Originally published on the Lake Chelan Health & Wellness Foundation website.
What does it take to become a surgeon? This is my story.
I was born in the Lake Chelan Community Hospital and grew up enjoying all that Chelan has to offer – swimming, skiing, camping, etc. I loved growing up in Chelan, but by the time I was fifteen I was ready to get out of this small town and see the world.
That summer, I flew with a group of teenagers to a small mountain village in Papua New Guinea. We flew onto a tiny airstrip in the mountains then hiked four hours through the jungle to a remote mountain village where tribesmen were still hunting with bows and arrows. For one month, we built a school and installed systems to catch rain water for drinking. We learned that the closest medical care was over a four-hour hike away, so serious injury or illness was often life-threatening. During that trip, I realized for the first time that there were people all over the world that didn’t have access to medical care, and I wanted to help.
So, I decided to become a doctor. I had no idea what I was getting into, which was probably a good thing! At the age of sixteen, I enthusiastically headed across the country to start college in South Carolina. I gradually discovered that it takes many years of work, countless tests, and lots of money to become a doctor.
But, anything worth doing involves hard work. To help with expenses, I applied for scholarships and got several, including from the Lake Chelan Health & Wellness Foundation, which helped me pay for college and medical school.
After college, medical school was another four years of intense learning. The first two years were mostly classroom learning, followed by two years of clinical rotations and deciding which specialty to pursue. There were more specialties than I had ever imagined.
I enjoyed each rotation, but on my surgery rotation I learned that I loved to operate! As a medical student, I was thrilled the first time I got to operate…even when it was just to amputate a dead toe. In the end, I decided to become a surgeon because I loved it and couldn’t imagine doing anything else.
Training to be a surgeon is difficult. It takes at least five years of residency working about 80 hours each week, sometimes thirty hours in a row, with only a few days off each month.
But it is fascinating, challenging, and rewarding. I learned to operate on virtually every part of the body: to remove the appendix for appendicitis, take out colon/lung/breast cancers, remove gallbladders and fix blood vessels and hernias.
After five years of surgical residency in Virginia Mason in Seattle, I took my final exams to become a board-certified general surgeon.
After thirteen years of training, I was finally ready for my first job as a surgeon and I was ready to go back overseas – this time to Niger, West Africa.
In 2012, my husband and I traveled to the country of Niger where we lived on the edge of the Sahara Desert for two years. Niger is a country about twice the size of Texas located in western Africa. Over 80% of its land is covered by the Sahara Desert and the heat is often so intense that the rain vaporizes before it hits the ground.
People often ask, why go to another country when there is plenty of work in America?
It is true that we need more surgeons in America, but there are places in the world where people are dying every day from easily treatable diseases – like appendicitis or hernias – because there aren’t enough surgeons.
That doesn’t happen very often in the United States. In fact, two thirds of the world’s population have no access to safe surgery. Where I worked, in sub-Saharan Africa, 93% of people cannot obtain basic surgical care.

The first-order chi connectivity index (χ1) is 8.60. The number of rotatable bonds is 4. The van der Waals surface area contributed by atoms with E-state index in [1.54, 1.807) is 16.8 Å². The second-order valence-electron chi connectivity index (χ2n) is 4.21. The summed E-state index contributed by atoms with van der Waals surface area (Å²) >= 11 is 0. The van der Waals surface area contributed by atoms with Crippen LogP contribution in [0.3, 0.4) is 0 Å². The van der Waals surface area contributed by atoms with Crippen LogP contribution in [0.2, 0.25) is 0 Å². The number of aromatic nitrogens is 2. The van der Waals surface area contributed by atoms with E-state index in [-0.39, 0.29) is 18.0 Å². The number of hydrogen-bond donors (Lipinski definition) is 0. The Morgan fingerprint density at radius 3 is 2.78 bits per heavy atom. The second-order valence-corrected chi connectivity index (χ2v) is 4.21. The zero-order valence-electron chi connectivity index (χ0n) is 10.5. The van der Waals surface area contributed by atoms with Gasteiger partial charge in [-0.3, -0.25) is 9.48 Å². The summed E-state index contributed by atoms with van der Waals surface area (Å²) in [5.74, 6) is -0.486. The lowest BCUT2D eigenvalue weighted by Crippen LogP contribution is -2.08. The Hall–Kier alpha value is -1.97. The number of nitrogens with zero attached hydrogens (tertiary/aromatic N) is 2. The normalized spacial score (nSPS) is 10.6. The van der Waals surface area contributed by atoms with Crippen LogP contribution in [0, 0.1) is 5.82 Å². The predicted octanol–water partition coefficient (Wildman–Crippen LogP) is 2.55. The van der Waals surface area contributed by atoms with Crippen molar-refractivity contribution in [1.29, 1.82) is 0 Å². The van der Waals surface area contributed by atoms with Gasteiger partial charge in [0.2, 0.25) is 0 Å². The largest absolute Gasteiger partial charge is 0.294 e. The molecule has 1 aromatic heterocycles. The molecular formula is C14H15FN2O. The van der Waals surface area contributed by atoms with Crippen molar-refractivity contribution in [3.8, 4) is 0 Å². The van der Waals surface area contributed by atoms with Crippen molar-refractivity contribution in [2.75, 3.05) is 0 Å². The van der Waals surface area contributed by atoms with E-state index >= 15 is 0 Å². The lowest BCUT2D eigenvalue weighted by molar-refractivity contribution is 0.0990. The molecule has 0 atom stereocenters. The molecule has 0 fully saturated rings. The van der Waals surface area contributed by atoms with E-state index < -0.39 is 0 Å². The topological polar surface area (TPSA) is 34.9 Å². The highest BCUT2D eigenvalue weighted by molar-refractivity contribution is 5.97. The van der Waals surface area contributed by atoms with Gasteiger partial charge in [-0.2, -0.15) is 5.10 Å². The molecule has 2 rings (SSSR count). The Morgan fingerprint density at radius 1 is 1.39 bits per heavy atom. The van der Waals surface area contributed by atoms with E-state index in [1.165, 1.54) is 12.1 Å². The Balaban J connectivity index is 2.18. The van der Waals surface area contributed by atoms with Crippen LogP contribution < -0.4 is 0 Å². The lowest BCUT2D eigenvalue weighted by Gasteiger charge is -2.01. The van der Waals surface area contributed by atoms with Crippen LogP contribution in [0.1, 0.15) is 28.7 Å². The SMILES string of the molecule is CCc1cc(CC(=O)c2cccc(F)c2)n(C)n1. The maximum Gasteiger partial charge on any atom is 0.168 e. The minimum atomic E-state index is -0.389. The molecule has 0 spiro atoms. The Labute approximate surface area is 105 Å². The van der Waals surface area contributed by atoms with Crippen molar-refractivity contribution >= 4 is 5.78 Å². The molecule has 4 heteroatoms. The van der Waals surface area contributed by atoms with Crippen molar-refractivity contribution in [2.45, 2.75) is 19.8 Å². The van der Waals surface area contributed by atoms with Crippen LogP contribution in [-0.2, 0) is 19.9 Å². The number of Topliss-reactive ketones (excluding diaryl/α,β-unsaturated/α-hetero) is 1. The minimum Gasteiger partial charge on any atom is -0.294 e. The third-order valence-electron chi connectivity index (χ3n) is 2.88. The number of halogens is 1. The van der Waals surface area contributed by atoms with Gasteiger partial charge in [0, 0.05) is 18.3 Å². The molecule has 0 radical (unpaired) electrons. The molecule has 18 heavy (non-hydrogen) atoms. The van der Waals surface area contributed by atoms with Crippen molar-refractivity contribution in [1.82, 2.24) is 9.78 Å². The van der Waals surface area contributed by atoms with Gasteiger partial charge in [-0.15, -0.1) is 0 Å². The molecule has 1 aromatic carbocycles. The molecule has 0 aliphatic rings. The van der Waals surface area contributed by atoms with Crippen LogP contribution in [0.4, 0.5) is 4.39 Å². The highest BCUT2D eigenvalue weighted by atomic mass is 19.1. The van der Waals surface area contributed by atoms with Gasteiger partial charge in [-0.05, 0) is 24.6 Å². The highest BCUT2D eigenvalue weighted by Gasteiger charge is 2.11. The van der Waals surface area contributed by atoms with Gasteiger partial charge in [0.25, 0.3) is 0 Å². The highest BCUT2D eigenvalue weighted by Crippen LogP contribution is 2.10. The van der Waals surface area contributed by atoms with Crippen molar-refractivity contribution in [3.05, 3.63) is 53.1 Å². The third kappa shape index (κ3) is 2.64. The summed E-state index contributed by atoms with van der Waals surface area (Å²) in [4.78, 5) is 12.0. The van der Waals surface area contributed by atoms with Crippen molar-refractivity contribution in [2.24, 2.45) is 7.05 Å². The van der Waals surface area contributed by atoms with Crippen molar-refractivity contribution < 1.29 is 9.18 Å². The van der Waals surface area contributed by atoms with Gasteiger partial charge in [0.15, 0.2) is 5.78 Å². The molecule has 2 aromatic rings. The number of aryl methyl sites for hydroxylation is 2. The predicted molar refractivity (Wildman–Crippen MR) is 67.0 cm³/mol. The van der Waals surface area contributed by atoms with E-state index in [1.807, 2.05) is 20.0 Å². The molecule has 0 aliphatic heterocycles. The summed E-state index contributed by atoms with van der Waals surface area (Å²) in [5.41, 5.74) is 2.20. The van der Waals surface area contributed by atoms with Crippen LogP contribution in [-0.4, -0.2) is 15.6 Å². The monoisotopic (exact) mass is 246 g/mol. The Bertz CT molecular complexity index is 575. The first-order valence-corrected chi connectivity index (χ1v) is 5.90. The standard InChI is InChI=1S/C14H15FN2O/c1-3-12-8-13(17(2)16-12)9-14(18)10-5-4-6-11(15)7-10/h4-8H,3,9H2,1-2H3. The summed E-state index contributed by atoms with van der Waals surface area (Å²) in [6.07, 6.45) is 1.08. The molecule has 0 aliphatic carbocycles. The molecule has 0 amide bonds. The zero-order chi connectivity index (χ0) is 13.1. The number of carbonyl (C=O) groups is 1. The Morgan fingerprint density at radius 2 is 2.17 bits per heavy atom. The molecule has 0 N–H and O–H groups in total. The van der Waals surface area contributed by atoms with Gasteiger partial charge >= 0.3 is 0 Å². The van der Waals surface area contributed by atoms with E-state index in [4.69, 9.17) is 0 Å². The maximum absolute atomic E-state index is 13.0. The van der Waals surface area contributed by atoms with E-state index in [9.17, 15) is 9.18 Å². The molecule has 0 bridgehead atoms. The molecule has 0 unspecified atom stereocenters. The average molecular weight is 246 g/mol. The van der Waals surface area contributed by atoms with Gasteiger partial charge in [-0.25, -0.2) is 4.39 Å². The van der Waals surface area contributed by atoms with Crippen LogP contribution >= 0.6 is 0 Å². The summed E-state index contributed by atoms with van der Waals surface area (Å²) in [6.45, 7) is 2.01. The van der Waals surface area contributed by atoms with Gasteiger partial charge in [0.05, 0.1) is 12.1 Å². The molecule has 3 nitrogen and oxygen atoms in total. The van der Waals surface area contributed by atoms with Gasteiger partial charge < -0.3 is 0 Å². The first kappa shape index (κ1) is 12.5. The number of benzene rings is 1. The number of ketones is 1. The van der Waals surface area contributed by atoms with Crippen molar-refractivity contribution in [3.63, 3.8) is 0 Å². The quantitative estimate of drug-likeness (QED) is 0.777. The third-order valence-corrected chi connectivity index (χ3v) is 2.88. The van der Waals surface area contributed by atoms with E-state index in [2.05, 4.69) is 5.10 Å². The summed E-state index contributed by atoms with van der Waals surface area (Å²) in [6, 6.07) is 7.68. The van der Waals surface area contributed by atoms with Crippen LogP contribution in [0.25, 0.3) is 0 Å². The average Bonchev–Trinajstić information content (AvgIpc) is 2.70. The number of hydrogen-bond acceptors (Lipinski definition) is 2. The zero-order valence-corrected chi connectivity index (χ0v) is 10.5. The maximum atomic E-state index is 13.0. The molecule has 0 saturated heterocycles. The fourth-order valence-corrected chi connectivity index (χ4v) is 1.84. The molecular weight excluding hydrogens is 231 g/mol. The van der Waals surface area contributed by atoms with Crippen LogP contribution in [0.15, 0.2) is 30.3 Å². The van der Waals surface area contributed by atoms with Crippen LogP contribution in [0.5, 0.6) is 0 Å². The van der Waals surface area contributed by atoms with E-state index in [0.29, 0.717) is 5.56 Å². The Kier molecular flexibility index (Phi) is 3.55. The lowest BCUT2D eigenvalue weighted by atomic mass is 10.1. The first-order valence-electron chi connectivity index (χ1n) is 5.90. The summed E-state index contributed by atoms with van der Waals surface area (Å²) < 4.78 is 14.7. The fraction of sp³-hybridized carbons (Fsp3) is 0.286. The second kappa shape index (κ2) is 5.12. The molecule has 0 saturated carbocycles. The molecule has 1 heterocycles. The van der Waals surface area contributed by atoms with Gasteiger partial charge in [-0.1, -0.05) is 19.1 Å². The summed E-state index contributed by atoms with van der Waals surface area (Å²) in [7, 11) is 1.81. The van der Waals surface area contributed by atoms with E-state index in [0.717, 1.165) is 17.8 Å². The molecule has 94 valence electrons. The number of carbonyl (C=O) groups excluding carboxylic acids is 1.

In Washington state, there are over 19, 000 physicians for 7 million people. In the country of Niger, there are about 400 physicians for the 19 million inhabitants. Of these, only a handful are surgeons. For comparison, there are more doctors in the city of Wenatchee than the whole country of Niger.
Many people think that the majority of health problems in developing countries are from infectious diseases like HIV, malaria, and tuberculosis. In fact, the majority of money and energy goes into solving those problems. What most people don’t know is that the need for surgery is just as great.
In fact, one third of the deaths in the world in 2010 were from conditions treatable by surgery which is more than from HIV, tuberculosis, and malaria combined.
Being a surgeon in Niger was extremely busy. There were always more people to see and take care of than was possible. In two years, I operated on more patients that I had in all five years of my training in Seattle. To help with the shortage of surgeons, I also trained African surgical residents.
This is a typical patient I would see in clinic. She is an 11-year-old girl who had crampy abdominal pain for two weeks followed by severe pain for a couple of days. She traveled an entire day by taxi to come to our hospital. I had been in Niger long enough to know that she probably had an intestinal perforation caused by typhoid.
Typhoid is an infection that most often comes from drinking contaminated water. It is almost unheard of in the United States but happens frequently in Niger where clean water can be difficult to find.
I was able to take her to the operating room, repair the holes in her intestine, and she went on to recover completely.
Being a surgeon is not boring! If you have a strong desire to help people, a love for learning, and don’t mind a little hard work, medicine can be an amazing profession.
The last 19 years since I left Chelan to become a surgeon have been an amazing adventure that I wouldn’t trade for the world. But, as they say, there is no place like home and I am happy to be back in Chelan working at the hospital and raising my family in one of the best places in the world to live!